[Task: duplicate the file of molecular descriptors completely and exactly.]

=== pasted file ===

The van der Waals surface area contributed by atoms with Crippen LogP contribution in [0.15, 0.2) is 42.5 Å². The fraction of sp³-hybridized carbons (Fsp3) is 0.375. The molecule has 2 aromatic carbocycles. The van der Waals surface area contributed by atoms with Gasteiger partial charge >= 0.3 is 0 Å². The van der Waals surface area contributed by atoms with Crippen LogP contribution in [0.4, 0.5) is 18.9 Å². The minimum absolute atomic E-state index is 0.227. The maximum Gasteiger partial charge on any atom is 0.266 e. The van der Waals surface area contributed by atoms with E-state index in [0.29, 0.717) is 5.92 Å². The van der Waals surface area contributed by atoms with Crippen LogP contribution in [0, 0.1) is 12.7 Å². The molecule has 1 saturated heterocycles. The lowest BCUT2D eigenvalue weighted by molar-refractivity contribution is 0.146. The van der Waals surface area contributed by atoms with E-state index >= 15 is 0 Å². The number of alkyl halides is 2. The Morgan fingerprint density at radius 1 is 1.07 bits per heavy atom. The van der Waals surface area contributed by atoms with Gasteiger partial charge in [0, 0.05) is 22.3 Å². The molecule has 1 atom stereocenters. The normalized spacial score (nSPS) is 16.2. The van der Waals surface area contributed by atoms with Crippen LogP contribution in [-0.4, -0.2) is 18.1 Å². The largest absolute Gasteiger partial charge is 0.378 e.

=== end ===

The van der Waals surface area contributed by atoms with Crippen LogP contribution in [0.15, 0.2) is 42.5 Å². The fraction of sp³-hybridized carbons (Fsp3) is 0.375. The molecule has 2 aromatic carbocycles. The van der Waals surface area contributed by atoms with Gasteiger partial charge >= 0.3 is 0 Å². The van der Waals surface area contributed by atoms with Crippen LogP contribution in [0.4, 0.5) is 18.9 Å². The minimum absolute atomic E-state index is 0.227. The maximum Gasteiger partial charge on any atom is 0.266 e. The van der Waals surface area contributed by atoms with E-state index in [0.29, 0.717) is 5.92 Å². The van der Waals surface area contributed by atoms with Crippen LogP contribution in [0, 0.1) is 12.7 Å². The molecule has 1 saturated heterocycles. The lowest BCUT2D eigenvalue weighted by molar-refractivity contribution is 0.146. The van der Waals surface area contributed by atoms with E-state index >= 15 is 0 Å². The number of alkyl halides is 2. The Morgan fingerprint density at radius 1 is 1.07 bits per heavy atom. The van der Waals surface area contributed by atoms with Gasteiger partial charge in [0, 0.05) is 22.3 Å². The molecule has 1 atom stereocenters. The normalized spacial score (nSPS) is 16.2. The van der Waals surface area contributed by atoms with Crippen LogP contribution in [-0.4, -0.2) is 18.1 Å². The largest absolute Gasteiger partial charge is 0.378 e.